Once the car door slammed shut behind me, I tilted back my head and let my eyes slide closed, drawing in a deep breath. The sun tickled my cheeks, and a smile played on my lips. The school smelled of freshly cut grass, and the air was filled with the bubbly chatter of teenagers running around the parking lot, meeting up with their classmates again after summer. Everybody always complained about how much they hated the first day of school—­I was sure that everyone secretly loved it, though.


There was just something about the new school year that meant new beginnings. Which was kind of ridiculous, because it was high school, but that didn’t stop it from feeling true.


I turned to Lee, my eyes open again now, and he shot me a grin.


It might have been a Monday morning, but I felt weightless. My smile mirrored his. “Senior year, here we come,” I replied softly.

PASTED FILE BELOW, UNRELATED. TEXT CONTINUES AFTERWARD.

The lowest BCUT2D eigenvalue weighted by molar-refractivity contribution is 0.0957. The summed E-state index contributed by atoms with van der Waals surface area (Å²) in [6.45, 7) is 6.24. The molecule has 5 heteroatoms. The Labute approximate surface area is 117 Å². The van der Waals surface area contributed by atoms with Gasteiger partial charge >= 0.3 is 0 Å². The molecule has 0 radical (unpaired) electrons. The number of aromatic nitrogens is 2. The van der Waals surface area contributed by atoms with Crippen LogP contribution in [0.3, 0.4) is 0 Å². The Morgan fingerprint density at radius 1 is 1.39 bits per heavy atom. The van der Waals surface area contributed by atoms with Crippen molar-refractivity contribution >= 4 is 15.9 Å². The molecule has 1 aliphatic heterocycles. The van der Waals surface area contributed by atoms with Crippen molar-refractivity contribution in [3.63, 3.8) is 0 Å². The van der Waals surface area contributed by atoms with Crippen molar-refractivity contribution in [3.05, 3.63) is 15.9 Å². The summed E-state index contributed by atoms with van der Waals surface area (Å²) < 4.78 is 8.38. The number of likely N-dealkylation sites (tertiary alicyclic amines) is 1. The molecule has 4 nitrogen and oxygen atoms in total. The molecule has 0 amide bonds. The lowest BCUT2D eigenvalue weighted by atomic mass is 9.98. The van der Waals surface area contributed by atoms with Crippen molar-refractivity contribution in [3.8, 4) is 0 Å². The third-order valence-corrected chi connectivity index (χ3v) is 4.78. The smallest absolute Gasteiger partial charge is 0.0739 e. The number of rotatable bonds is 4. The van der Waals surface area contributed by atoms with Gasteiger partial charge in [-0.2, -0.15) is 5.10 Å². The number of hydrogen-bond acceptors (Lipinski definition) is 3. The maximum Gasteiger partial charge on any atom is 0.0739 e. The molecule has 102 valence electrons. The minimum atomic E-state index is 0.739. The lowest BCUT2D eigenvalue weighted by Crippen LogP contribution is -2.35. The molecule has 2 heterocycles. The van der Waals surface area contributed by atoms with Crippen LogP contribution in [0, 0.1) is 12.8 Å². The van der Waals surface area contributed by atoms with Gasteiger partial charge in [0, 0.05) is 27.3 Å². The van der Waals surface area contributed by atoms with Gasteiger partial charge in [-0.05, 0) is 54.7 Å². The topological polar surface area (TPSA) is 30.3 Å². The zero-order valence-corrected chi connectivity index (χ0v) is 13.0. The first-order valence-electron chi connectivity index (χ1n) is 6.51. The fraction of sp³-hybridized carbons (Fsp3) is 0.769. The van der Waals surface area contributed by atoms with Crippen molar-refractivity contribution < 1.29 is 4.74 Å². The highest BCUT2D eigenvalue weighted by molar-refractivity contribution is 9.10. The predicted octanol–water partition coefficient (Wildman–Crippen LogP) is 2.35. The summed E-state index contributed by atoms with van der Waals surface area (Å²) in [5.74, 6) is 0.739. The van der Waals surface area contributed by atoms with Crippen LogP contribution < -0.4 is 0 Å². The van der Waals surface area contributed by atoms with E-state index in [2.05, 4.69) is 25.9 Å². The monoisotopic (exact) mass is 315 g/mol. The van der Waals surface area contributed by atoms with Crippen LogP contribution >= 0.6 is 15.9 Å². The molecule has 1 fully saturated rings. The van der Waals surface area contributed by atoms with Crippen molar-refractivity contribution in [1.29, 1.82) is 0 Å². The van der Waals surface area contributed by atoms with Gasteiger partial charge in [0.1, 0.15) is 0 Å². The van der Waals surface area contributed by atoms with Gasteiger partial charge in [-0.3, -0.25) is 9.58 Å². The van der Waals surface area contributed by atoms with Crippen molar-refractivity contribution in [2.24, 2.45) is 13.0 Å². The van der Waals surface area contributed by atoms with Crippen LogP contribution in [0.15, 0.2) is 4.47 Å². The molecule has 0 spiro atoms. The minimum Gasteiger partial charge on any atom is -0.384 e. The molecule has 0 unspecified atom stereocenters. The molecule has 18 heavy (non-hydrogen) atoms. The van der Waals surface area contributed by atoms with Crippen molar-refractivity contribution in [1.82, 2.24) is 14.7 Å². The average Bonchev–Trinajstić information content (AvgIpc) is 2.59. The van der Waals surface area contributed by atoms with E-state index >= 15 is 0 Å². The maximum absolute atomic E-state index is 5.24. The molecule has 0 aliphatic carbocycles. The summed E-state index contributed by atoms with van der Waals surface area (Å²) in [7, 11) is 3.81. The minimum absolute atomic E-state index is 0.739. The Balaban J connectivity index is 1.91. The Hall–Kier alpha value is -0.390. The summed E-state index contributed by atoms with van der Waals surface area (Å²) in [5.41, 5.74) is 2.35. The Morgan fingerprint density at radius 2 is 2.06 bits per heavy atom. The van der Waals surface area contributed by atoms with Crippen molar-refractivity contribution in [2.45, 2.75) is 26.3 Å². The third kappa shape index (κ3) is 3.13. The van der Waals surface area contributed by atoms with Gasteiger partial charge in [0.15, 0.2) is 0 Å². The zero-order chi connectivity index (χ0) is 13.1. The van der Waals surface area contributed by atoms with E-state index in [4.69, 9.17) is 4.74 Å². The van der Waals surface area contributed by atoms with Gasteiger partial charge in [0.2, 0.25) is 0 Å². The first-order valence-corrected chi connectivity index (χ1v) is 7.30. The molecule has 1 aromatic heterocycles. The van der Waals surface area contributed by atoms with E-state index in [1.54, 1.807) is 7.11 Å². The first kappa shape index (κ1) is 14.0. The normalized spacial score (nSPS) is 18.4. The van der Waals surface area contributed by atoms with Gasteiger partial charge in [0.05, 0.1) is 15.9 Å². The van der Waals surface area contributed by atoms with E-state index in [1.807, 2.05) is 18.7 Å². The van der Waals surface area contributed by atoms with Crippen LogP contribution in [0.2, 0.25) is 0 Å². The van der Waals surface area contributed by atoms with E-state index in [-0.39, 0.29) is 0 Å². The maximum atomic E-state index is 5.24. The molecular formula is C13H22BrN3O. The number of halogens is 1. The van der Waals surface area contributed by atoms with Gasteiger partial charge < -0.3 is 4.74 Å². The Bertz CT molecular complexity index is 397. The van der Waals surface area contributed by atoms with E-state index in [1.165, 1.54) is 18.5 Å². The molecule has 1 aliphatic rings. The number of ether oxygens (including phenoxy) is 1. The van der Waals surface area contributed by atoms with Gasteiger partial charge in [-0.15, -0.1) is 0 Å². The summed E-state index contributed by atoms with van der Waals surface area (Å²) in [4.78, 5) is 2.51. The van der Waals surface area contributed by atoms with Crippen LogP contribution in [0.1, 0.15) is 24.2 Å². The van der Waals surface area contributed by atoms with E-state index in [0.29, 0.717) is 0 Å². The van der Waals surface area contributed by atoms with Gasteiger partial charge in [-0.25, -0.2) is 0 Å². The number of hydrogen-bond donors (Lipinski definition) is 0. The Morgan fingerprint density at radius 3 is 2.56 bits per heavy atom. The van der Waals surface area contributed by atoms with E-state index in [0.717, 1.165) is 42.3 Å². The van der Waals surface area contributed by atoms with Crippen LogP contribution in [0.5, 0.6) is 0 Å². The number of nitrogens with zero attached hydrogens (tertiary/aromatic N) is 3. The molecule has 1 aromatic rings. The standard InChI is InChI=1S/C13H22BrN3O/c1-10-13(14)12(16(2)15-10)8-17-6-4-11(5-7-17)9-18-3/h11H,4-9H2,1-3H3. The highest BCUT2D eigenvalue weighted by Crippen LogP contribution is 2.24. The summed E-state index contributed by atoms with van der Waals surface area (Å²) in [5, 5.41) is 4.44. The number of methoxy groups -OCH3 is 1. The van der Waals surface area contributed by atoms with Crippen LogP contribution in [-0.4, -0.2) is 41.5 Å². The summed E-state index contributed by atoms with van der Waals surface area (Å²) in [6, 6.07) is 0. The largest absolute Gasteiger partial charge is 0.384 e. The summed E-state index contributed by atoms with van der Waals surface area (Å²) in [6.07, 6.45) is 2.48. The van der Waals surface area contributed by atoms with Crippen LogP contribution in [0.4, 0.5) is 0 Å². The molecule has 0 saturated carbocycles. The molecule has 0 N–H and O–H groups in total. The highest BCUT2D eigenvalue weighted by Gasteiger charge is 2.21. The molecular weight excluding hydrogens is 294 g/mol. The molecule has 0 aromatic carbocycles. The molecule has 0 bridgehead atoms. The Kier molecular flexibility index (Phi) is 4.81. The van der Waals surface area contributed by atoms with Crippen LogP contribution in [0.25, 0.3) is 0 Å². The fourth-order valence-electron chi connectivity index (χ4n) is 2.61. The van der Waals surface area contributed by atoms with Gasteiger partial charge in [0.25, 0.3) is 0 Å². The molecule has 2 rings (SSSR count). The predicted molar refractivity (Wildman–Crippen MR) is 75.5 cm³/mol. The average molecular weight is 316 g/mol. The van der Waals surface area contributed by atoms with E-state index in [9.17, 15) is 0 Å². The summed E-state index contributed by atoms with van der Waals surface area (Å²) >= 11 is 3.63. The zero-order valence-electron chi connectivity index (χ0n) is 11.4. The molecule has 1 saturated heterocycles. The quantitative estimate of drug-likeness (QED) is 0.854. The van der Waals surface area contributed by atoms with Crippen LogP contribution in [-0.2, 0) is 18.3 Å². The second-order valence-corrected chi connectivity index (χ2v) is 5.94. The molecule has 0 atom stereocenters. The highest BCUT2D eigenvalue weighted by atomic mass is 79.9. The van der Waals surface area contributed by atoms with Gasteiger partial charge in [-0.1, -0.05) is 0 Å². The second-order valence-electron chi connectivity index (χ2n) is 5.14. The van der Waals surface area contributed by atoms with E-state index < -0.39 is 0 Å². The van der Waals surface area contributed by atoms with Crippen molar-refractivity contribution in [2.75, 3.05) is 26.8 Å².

If here was anything worth being excited about, I was sure that the start of senior year was it.


I’d heard people say that your college years were supposed to be the best years of your life—­but college sounded like it was going to be so much more hard work than high school, even if it did mean more freedom. Lee and I were convinced that senior year was the last year to really enjoy ourselves, before adulthood hit.


I moved around the car to lean against the hood, next to Lee. He’d always made a fuss about his precious car, the ’65 Mustang he cherished so dearly; hell, it practically sparkled.


“I can’t believe it’s finally here. I mean, think about it: this is our last first day of high school. This time next year, we’ll be at college. . . .”


Lee groaned. “Don’t remind me. I already had that speech off my mom this morning—­complete with tearful eyes. I don’t even want to think about college.”


“Tough luck, buddy. It’s inevitable. We’re moving up in the world.”